FS: King also suggested that separating retail banking from investment banking might be a good idea. Do you think that might help? My view is that given what happened to eg Northern Rock and Lehman Brothers, it’s far from clear that doing one thing badly is better than doing both things.

PTL: I don’t think a new Glass-Steagall is the answer. It’s too difficult to draw a line between the two activities, and if you do so without international agreement you just create an arbitrage opportunity. As you say, even narrow banks can fail. But my sense is that this is a stick that King is wielding in order to force banks to think seriously about the alternatives.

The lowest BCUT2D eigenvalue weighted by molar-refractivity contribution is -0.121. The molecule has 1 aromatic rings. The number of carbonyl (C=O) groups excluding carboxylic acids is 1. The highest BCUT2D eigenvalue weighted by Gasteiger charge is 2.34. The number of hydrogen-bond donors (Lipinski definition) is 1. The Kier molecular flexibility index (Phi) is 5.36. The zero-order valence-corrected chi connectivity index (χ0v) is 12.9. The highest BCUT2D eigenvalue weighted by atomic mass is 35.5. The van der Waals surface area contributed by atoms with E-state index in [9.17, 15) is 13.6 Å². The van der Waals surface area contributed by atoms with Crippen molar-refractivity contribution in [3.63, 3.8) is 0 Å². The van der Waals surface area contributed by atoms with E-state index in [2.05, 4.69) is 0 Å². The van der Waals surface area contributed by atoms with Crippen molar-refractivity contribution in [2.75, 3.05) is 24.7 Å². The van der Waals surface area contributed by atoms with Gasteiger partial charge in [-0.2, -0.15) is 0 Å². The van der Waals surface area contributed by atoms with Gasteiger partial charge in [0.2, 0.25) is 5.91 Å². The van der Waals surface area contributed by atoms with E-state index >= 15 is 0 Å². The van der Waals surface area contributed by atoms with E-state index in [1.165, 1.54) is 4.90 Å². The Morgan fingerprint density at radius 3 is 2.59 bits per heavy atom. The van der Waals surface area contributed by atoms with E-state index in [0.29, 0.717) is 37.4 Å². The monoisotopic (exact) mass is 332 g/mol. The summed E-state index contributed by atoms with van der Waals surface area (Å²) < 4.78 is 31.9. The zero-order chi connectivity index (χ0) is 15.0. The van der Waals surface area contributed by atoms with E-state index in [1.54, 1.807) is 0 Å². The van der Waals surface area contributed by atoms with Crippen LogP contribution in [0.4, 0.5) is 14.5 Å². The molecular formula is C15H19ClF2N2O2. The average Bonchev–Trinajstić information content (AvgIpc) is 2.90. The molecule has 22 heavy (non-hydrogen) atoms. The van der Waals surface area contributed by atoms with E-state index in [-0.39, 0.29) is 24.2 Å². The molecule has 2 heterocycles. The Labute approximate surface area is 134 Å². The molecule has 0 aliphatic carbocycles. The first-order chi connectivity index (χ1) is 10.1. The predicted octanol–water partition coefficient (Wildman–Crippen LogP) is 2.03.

FS: So let’s say I’m a TBTF bank, and I’m feeling chastened by King’s speech. What can/should I do? Unilaterally break myself up for the Greater Good?

PTL: I doubt it will get to come that. But the TBTF banks do need to come up with a way of persuading the authorities that they can fail without costing the taxpayer a fortune. King described this as banks making a will. It may be complex, but it’s the least bad option. The alternative is that regulators will come up with more draconian solutions, as the Swiss did today.

FS: What’s the probability that the Swiss draconian solution is going to make its way into reality? And is it basically a combination of higher capital adequacy standards with a promise that if a bank gets into trouble, its retail-facing components would be saved while the rest of the bank would be allowed to fail?